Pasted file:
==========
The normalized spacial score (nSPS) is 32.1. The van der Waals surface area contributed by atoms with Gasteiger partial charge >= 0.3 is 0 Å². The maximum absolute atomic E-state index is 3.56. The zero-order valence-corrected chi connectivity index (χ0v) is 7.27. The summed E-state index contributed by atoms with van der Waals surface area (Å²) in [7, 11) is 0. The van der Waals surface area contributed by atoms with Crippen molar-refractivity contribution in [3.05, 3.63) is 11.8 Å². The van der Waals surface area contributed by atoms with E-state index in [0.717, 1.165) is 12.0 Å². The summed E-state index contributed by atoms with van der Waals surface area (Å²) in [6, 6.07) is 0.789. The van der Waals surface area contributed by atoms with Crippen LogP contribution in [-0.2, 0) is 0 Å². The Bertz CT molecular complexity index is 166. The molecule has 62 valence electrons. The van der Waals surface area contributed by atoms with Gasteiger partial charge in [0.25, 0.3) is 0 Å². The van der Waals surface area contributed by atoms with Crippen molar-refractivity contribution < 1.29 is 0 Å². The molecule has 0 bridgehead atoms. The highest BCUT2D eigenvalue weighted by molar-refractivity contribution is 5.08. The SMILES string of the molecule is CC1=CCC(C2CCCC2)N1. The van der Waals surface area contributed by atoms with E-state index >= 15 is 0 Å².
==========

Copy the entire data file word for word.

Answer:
The normalized spacial score (nSPS) is 32.1. The van der Waals surface area contributed by atoms with Gasteiger partial charge >= 0.3 is 0 Å². The maximum absolute atomic E-state index is 3.56. The zero-order valence-corrected chi connectivity index (χ0v) is 7.27. The summed E-state index contributed by atoms with van der Waals surface area (Å²) in [7, 11) is 0. The van der Waals surface area contributed by atoms with Crippen molar-refractivity contribution in [3.05, 3.63) is 11.8 Å². The van der Waals surface area contributed by atoms with E-state index in [0.717, 1.165) is 12.0 Å². The summed E-state index contributed by atoms with van der Waals surface area (Å²) in [6, 6.07) is 0.789. The van der Waals surface area contributed by atoms with Crippen LogP contribution in [-0.2, 0) is 0 Å². The Bertz CT molecular complexity index is 166. The molecule has 62 valence electrons. The van der Waals surface area contributed by atoms with Gasteiger partial charge in [0.25, 0.3) is 0 Å². The van der Waals surface area contributed by atoms with Crippen molar-refractivity contribution < 1.29 is 0 Å². The molecule has 0 bridgehead atoms. The highest BCUT2D eigenvalue weighted by molar-refractivity contribution is 5.08. The SMILES string of the molecule is CC1=CCC(C2CCCC2)N1. The van der Waals surface area contributed by atoms with E-state index >= 15 is 0 Å².